There is broad agreement in the medieval tradition that we conceive things in the world owing to the transmission of intelligible content through various media that culminates in the concept by which something in the world is cognitively present for us. Yet how the intelligible content is transmitted along with the nature of the ultimate object of cognition provoked ceaseless debate. The first three essays in Universal Representation, and the Ontology of Individuation consider these issues as they play out in the metaphysics and natural philosophy of Avicenna, Averroes, Thomas Aquinas, Ockham and others. The last three essays turn to the metaphysical problem of the nature of the principle of individuation. Moderate realists believe in the existence of immanent general natures such as humanity and equinity, whereby individuals are members of diverse natural kinds. Accordingly, moderate realists such as Aquinas, Henry of Ghent and Duns Scotus need to investigate the nature of the individuating principle by which members of one and the same natural kind differ from one another. Nominalists, for their part, need not concern themselves with any principle of individuation as, for them, all reality is individual, there being no immanent universals; but this release comes at the cost of a new set of epistemological problems.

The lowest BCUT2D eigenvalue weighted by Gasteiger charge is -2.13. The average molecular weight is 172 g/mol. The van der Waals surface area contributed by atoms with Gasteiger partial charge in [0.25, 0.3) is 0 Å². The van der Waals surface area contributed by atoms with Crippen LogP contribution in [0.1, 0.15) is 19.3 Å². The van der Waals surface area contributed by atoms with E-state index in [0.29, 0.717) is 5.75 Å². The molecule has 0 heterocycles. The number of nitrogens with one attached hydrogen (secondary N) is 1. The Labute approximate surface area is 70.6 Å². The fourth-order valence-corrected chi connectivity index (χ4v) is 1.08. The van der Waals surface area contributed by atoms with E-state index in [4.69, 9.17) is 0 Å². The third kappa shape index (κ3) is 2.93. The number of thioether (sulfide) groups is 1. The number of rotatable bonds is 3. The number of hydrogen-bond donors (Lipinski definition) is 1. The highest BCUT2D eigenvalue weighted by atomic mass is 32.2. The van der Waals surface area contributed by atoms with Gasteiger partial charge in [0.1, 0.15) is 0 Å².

About the Author: Gyula Klima is Professor of Philosophy at Fordham University, New York, USA; Doctor of the Hungarian Academy of Sciences; Founding Member and Director of the Society for Medieval Logic and Metaphysics, and Editor of its Proceedings. Professor Klima's most recent book is John Buridan in OUP's Great Medieval Thinkers series. Alexander W. Hall is Associate Professor of Philosophy at Clayton State University, Georgia, USA; Assistant Director of the Society for Medieval Logic and Metaphysics, and Managing Editor of its Proceedings. Hall's recent scholarship includes Natural Theology in the Middle Ages in the Oxford Handbook of Natural Theology (OUP, 2012).